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Republican proposes to end pension system

HELENA (AP) — The Republican chairman of a special committee charged with fixing the beleaguered state pension systems said Tuesday that elements of his proposal to end the plan for new employees will be part of final negotiations on the complicated issue.

Gov. Steve Bullock's office opposed the plan in favor of the Democrat's proposal to fix the current system — setting up protracted negotiations over a tough political issue that has seen lots of talk and little action in recent years.

AP Photo/Matt Gouras

Republican state Sen. Dave Lewis of Helena discusses a plan to remove new employees from the pension system, Tuesday, in Helena.

State Sen. Dave Lewis said Tuesday that he expects the Joint Select Committee on Pensions will finalize a bill in March that will include fixes sought by Republicans, such as the transition to a 401k-style retirement plan more common in the private sector.

"I am hoping I have enough Republican votes, at least I think I do, to move something because I probably won't get Democrats," Lewis said of the end-game. "And then it is going to be up to the governor."

Lewis indicated again Tuesday that Republicans can help force negotiation by threatening to take the issue straight to voters with a ballot referendum that bypasses the governor's desk. But he said no decisions have been made on that matter.

Lewis, a former state employee who gets a pension, argues the pension system is fatally flawed and needs to be shut down by not allowing more employees to join. The state would continue to pay for current employees already in the system, which is generally seen as necessary due to contractual issues.

New employees who join the system would be given the "defined contribution" equivalent to 6.9 percent of their salary. Lewis said that frees the state from market risks that can make the obligation of providing a guaranteed pension expensive.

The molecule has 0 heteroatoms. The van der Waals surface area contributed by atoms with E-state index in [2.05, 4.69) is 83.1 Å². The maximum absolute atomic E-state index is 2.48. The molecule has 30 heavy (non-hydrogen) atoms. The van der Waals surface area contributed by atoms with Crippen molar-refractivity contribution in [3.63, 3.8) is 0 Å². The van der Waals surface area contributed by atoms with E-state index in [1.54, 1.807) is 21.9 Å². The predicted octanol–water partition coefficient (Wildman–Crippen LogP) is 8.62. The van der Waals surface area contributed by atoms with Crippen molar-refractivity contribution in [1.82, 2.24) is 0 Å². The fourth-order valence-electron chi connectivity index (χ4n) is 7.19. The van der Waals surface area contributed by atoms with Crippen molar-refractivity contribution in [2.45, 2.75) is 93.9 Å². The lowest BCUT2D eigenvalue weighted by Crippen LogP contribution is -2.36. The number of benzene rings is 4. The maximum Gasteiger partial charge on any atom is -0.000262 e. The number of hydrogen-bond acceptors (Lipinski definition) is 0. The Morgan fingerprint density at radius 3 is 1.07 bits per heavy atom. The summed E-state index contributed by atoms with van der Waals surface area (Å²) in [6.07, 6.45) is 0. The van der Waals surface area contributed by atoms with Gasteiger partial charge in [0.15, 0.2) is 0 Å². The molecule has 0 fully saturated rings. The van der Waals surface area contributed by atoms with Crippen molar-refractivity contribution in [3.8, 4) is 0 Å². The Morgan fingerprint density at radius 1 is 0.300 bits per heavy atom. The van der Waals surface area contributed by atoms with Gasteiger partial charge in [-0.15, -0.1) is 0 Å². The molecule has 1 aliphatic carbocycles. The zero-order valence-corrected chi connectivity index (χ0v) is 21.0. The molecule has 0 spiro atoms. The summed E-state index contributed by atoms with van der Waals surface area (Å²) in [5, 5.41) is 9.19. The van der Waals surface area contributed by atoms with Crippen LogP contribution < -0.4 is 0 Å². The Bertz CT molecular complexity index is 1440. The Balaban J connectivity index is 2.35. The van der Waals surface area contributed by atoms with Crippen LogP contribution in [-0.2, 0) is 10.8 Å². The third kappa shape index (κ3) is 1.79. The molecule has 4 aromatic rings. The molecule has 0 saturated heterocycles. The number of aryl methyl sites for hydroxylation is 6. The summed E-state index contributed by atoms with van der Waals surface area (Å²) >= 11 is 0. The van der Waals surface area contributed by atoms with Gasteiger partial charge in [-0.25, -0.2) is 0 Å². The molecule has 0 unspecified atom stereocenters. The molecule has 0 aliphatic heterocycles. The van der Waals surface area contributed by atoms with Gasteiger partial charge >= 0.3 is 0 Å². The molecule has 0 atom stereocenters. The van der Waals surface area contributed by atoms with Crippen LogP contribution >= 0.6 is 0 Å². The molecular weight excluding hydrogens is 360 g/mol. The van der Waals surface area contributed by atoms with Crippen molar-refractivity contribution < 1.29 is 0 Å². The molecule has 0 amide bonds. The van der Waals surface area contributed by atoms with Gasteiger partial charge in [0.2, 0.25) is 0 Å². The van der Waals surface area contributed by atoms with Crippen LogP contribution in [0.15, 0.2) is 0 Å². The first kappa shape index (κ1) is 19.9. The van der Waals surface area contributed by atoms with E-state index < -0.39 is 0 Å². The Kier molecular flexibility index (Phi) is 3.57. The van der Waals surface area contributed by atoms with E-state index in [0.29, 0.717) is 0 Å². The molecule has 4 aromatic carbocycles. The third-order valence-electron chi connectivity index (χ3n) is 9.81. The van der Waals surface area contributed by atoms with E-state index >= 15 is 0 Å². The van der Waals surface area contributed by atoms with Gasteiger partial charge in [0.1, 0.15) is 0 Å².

"I am absolutely concerned about the future," Lewis said. "I don't want the next generation of public employees to go to the cupboard and find it bare.

Bullock's budget director argued it would cost more, particularly in the short-term, to switch to a defined contribution plan because there would be less money going into the pensions system to keep it solvent.

Dan Villa argued the state would have to start putting about $100 million into the pensions system each year if it no longer received new employee contributions because the bills one state would have to start immediately paying the pension shortfall. The new "defined contribution" retirement system would cost extra additional money.

Bullock wants both employees and employers to pay more into the current system, which would cost the state about $60 million for each of the next two years.

Lewis countered that his proposal only costs more in the short-term because the projected 30-year shortfall has to be paid off much quicker with no new money coming in. He said eventually the defined contribution plan would be much cheaper for taxpayers.

The pensions systems have a projected deficit of about $4 billion in 30 years if nothing is done. And the state faces the threat of a lawsuit — and a court-ordered fix — if the problem persists.


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